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mikey250Author Commented:
Hi Steve,  Yes my (bad) I understand 'ACL's'.  Also that is what I meant as wanted to check why 'Distribute-lists' were useful and as you say 'it would prevent a route to 1.1.1.1 from being added to the routing table.'

My first part of this setence I have explained wrong:

Distribute-lists - If a router wishes to block a specific interface, then by adding an 'ACL' but then inputting the 'Distribute-list' command within 'router rip', means that the 'network statement' in question, in  -  ('RIP' does NOT need to be removed as still needs to be advertised via other connected networks via this 'RIP' process!!) As per my 'MAIN' thread, so I did understand after all!!

Thanks for bringing clarity as I thought there was more to it!!

Just got 'passive-interface' now to understand as this did not work for me from my checks as per main thread!!
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SteveJCommented:
Well, passive interface in RIP simply means that the interface will listen for and process updates received on that interface, but it won't advertise.

Steve
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mikey250Author Commented:
Hi SteveJ, Yes thats what I understand but how do I confirm that it does not advertise as per main thread:

Passive-interface -This allows a network to be 'Advertised' to a directly connected network but NOT passed onto others via the 'RIP' process as unnecessary -?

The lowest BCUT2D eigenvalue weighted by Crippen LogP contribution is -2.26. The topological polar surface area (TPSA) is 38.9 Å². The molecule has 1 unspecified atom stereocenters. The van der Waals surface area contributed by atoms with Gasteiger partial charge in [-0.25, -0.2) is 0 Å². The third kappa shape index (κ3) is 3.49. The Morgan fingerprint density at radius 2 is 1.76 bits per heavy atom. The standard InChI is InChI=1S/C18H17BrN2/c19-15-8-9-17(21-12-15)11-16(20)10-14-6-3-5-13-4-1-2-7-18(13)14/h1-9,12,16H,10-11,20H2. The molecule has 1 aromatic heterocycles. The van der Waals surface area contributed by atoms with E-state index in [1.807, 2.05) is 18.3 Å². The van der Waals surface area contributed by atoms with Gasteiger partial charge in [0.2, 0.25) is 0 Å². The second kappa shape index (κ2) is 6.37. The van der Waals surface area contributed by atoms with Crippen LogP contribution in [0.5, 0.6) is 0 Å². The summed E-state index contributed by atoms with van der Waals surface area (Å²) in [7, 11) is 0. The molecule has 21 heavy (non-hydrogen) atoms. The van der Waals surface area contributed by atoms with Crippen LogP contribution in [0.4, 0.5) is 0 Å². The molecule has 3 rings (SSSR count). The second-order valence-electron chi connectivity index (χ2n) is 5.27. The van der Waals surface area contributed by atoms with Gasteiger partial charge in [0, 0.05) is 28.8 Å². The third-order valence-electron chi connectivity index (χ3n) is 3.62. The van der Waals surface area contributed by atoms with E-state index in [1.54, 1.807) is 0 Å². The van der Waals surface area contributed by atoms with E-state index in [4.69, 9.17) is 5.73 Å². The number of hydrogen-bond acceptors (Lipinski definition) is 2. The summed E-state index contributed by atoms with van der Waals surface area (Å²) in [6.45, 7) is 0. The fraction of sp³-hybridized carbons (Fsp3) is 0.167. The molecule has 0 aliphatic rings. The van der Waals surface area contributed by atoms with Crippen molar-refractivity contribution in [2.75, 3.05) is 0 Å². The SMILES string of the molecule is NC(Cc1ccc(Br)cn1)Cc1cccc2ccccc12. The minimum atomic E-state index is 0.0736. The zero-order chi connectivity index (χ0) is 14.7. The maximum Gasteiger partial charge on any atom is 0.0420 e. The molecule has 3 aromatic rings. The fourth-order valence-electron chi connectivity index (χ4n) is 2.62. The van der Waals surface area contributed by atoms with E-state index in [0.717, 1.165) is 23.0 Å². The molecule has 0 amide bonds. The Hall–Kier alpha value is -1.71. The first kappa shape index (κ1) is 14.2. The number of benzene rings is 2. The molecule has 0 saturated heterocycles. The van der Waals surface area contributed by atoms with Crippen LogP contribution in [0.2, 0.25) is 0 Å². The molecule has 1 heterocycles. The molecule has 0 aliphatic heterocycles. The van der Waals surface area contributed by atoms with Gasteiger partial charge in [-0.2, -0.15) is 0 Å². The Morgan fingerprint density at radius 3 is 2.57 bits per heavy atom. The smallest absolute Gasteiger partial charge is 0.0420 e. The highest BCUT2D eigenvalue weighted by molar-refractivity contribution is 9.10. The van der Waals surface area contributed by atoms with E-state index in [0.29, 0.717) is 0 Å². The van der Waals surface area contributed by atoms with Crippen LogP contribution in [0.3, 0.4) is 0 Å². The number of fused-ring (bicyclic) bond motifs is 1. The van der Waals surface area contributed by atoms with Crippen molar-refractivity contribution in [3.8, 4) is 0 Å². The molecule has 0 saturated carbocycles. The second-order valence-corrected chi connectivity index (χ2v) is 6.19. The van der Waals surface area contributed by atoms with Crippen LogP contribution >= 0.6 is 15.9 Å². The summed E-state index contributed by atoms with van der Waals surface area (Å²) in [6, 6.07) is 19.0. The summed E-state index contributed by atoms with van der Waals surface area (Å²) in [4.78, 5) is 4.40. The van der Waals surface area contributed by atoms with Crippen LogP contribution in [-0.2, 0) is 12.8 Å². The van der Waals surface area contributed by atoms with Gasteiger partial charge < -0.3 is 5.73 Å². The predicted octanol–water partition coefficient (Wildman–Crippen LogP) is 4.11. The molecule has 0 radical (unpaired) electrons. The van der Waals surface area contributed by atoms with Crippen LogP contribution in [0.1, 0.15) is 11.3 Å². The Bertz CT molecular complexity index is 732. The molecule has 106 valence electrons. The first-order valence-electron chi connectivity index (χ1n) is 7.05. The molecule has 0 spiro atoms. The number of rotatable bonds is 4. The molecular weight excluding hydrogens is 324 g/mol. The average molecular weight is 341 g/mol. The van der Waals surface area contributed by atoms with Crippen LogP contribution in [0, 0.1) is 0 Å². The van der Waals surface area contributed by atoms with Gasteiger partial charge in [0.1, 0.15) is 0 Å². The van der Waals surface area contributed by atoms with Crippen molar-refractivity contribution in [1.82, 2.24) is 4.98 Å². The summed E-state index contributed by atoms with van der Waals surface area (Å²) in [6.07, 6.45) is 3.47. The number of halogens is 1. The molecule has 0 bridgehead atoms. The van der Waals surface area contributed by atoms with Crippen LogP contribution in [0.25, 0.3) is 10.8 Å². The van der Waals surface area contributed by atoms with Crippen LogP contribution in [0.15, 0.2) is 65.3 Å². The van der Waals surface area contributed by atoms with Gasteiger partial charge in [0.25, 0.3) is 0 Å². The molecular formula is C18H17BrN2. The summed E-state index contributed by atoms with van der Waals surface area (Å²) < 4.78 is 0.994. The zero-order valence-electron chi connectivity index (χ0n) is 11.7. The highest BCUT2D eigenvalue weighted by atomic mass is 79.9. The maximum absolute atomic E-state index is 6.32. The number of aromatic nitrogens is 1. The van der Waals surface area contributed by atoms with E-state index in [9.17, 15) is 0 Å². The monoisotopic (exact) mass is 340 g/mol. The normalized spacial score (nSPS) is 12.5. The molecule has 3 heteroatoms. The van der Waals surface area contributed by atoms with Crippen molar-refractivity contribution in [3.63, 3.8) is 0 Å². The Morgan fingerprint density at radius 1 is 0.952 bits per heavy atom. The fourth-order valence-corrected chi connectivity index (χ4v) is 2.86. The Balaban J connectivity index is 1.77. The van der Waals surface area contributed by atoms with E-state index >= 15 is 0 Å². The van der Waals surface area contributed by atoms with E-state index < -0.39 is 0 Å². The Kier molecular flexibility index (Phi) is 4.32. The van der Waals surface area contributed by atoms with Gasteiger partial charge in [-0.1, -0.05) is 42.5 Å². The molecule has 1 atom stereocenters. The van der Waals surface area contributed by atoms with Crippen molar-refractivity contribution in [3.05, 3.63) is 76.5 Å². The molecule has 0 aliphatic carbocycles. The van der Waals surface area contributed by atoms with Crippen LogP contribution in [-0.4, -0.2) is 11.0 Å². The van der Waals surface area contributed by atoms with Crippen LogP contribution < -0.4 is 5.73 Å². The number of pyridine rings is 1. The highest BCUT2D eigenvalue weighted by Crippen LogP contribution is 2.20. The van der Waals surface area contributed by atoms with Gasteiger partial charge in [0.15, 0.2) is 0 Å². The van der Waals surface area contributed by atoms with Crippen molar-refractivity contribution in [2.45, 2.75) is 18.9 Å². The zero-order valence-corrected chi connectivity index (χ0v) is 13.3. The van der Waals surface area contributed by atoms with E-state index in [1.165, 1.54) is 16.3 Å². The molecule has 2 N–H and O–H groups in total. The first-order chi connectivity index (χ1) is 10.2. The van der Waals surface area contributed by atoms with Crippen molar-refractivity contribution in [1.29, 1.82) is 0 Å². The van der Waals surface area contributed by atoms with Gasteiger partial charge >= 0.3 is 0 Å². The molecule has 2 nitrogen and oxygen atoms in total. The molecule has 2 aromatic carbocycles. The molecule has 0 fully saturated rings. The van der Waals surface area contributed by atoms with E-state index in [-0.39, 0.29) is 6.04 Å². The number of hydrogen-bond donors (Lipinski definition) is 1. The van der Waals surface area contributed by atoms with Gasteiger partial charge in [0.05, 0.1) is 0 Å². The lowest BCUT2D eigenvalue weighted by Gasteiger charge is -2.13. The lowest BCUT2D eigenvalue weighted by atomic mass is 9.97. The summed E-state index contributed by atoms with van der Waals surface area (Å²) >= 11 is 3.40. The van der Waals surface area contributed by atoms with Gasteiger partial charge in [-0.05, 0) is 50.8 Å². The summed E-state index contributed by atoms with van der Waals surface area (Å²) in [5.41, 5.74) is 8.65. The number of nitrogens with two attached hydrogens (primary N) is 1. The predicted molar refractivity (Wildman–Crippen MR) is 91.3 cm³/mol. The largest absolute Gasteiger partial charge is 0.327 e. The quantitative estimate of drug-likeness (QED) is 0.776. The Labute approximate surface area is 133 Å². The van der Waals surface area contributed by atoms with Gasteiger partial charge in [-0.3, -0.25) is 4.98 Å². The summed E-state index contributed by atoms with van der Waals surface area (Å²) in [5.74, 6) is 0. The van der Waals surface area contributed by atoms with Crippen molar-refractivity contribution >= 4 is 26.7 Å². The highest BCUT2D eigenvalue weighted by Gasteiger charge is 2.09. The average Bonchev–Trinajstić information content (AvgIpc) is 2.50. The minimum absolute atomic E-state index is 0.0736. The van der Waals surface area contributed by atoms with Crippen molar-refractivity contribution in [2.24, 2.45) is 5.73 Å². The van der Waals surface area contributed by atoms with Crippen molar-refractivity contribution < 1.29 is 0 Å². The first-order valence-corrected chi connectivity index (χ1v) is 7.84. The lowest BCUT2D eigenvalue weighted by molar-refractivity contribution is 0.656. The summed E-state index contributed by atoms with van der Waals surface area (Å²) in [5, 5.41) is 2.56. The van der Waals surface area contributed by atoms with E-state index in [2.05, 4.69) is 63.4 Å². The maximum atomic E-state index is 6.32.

The reason why I explain 'passive-interface' like this is because after adding this command I could still see the network in question on the actual router (as expected) but on the (connected router Not expected) so I also did used command on connected router:

- sh ip route - This still showed me the network that I expected Not to see due to the passive-interface command being added - ?
- sh ip rip database - As the above command did show my Unexpected network I did think maybe (Here) it would NOT show the network in question confirming my explanation, but Im now lost?
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SteveJCommented:
Im not following your comment. Let's say I have a router (A). I receive a route (2.2.2.2) on interface 1 from router B. Interface 2 on router A is "passive" but connected to router C. Router C will not "see" the route 2.2.2.2 because the interface on router A is set to passive and will not send 2.2.2.2 out of that interface. Router C sends a route (3.3.3.3) to interface 2 on router A. Router A will add 3.3.3.3 to the routing table.

One way to confirm this would be to configure 2 routers. Router A and Router B. Configure a passive interface on Router A and connect Router B to that interface.Add a static route (5.5.5.5) to Router  A, add the "redistribute static" command to the routing protocol on Router A and you should NOT see the static route added to the routing table of Router B. This is because it should not be advertised out of the passive interface. Remove "passive" from the interface and the route should appear on Router B. Then add another static route (4.4.4.4). Add an ACL to router A that denies 5.5.5.5. Add a distribute list statement to the routing protocol on Router A referring to the ACL you just created. Now Router B will show the route to 5.5.5.5 from Router A but it will not show the route 4.4.4.4 from router A because it has been excluded from the advertised routes.